Published on March 10, 2019

For most, the idea of a “dream home” is centered around something larger, more expensive, and generally more luxe—the idea of downsizing into a dream home is not as popular. Yet, this was the case for the family that tapped designer Linda Eyles. Faced with a house that was too big and spread out, they were looking for something that felt more family-friendly and comfortable. Eventually, they found their perfect space, in the form of 4,000 square feet in Houston, and Eyles got cracking.

“We wanted to create workable spaces with multiple functions,” explains Eyles. Luckily, the home was a new construction project, so both designer and client had total freedom with molding the space into exactly what they wanted, including built-in beds for the daughters’ bedrooms to allow more floor space for playtime or stunning concrete floors in the kitchen.

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Photography by Julie Soefer

Given that Eyles had previously worked with the family on their old house, she had a good grasp on their personal style. Both of the clients are artisans with a knack for craftiness (the husband actually built the plywood shelves you see in the music room), so this intrinsic creativity and willingness to experiment aesthetically gave Eyles even more freedom.

“They really love a mixed aesthetic,” she explains. “They have a deep love for all things Texas, but you also see European inspiration, both modern and formal, so we mixed it all in.”

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Eyles’s clients actually kept and repurposed most of their items from the previous home; a refreshing (not to mention budget and eco-friendly) change of pace, as it can often feel like most new homeowners abandon all prior possessions when decorating a new house. The challenge, then, was about figuring out fresh ways to incorporate old pieces, creating a final product that was varied not only in its high-low price point but also in its mix of old and new.

“I think the clients and I both believe in the Sharon Stone theory of decorating,” Eyles jokes when explaining how she maintained that balance. “Do you remember when she dressed in a Gap T-shirt and a luxe designer skirt for the Oscars? To me, that’s the way it should be—invest in things that will make an impact, and then everything you pair with it [automatically becomes] elevated.”

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I think the clients and I both believe in the Sharon Stone theory of decorating”
— Linda Eyles

She took more formal pieces that the family owned, like an antique-looking chandelier, and juxtaposed them against materials and silhouettes that look more laid-back. That chandelier has a new place of residence against the light plywood shelving in the music room. In the powder room, simple shiplap walls doused in a modern teal blue color look even more striking against the older, opulent-looking accents.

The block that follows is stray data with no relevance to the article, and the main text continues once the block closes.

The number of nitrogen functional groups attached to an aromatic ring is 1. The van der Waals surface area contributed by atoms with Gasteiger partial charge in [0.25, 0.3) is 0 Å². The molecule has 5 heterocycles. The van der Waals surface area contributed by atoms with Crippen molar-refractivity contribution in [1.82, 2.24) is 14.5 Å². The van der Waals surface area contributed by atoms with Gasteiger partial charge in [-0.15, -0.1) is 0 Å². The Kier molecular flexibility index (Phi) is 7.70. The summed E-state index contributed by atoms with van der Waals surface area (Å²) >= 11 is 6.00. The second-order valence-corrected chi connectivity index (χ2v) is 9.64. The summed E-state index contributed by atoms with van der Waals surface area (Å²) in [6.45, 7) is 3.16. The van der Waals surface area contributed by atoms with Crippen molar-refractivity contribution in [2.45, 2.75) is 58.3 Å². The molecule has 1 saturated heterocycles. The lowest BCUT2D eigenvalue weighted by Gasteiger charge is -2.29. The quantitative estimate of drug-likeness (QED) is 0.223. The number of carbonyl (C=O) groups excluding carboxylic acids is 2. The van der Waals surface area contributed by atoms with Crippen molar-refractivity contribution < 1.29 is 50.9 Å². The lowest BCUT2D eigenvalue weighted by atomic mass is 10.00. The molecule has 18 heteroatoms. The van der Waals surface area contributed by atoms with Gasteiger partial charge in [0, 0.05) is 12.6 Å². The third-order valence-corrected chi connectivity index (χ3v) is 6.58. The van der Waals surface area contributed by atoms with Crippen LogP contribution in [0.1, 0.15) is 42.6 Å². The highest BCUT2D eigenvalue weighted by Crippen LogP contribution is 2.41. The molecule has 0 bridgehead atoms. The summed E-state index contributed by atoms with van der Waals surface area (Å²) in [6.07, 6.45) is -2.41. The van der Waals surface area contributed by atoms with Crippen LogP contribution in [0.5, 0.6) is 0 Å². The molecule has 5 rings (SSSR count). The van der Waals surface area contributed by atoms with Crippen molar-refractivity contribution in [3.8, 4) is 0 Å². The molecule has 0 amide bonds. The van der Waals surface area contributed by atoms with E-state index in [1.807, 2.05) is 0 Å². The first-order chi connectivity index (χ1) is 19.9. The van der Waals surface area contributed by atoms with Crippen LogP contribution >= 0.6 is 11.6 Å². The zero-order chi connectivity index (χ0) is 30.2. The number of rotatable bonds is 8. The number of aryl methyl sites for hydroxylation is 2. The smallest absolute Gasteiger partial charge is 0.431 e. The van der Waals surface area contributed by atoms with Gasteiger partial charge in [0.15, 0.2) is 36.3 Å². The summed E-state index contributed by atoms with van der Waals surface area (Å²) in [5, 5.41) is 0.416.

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This decorating tactic also allowed for the occasional splashy addition—the best example of which has to be the aforementioned concrete flooring in the kitchen. In their last home, Eyles had worked with the clients to install the floors, and they fell in love with the style. She called on the help of David Miller (who she calls the “concrete maestro” of Houston) to install cement floors in the kitchen, which bring an edge to the otherwise whitewashed, traditional space.

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Read on to get Eyles’s tips for decorating on a budget and making your old decor pieces feel new.

On editing what you already have

While it would be great to give every single piece of furniture or decor a renewed lease on life, moving is the perfect time to look critically at the stuff you’ve amassed and partake in a bit of Marie Kondo–endorsed paring down. “You need to have a ‘love them and leave them’ mindset,” she continues. “No matter how hard you try, not everything can move from one house to the next.” If you haven’t ever loved that stuffy living room armchair, donate it. Consider buying a new one that better suits your style a housewarming gift to yourself.

On reusing furniture:

The most important thing to remember is to stay flexible. “The velvet sofa you had in the living room may need to morph into the velvet sofa at the bottom of the master bed. You need to leave your preconceived associations with your pieces behind,” says Eyles.

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On making budget look luxe:

“We focused on using materials that give a lot of impact for less money,” explains Eyles. In the secondary bathroom, for example, she used inexpensive penny tiles in a statement-making color so the floors still pack a visual punch.

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On perfecting the art of the high-low:

Start becoming a regular at your local antique markets and junk shops—you never know what you’re going to find. Eyles’s clients spend time combing through those kinds of vintage pieces, finding hidden gems that act as the perfect finishing touch without breaking the bank. According to Eyles, mixing in these more affordable items is key in balancing out a space’s luxe features.

“We paired crusty little tables and lamps with velvet sofas and chandeliers,” she says. Elsewhere, marble countertops play nicely against penny tile floors. Seagrass blinds contrast with high-end Rose Tarlow chairs. It’s all about smart shopping and it doesn’t have to be expensive.

See more homes we love:
Babba C. Rivera’s Brooklyn Apartment Is a Serene, Scandi-Inspired Retreat
Inside a Breathtaking Melbourne Home That Effortlessly Mixes Old and New
This Home Looks More Like a Global Bazaar Than a Brooklyn Townhouse

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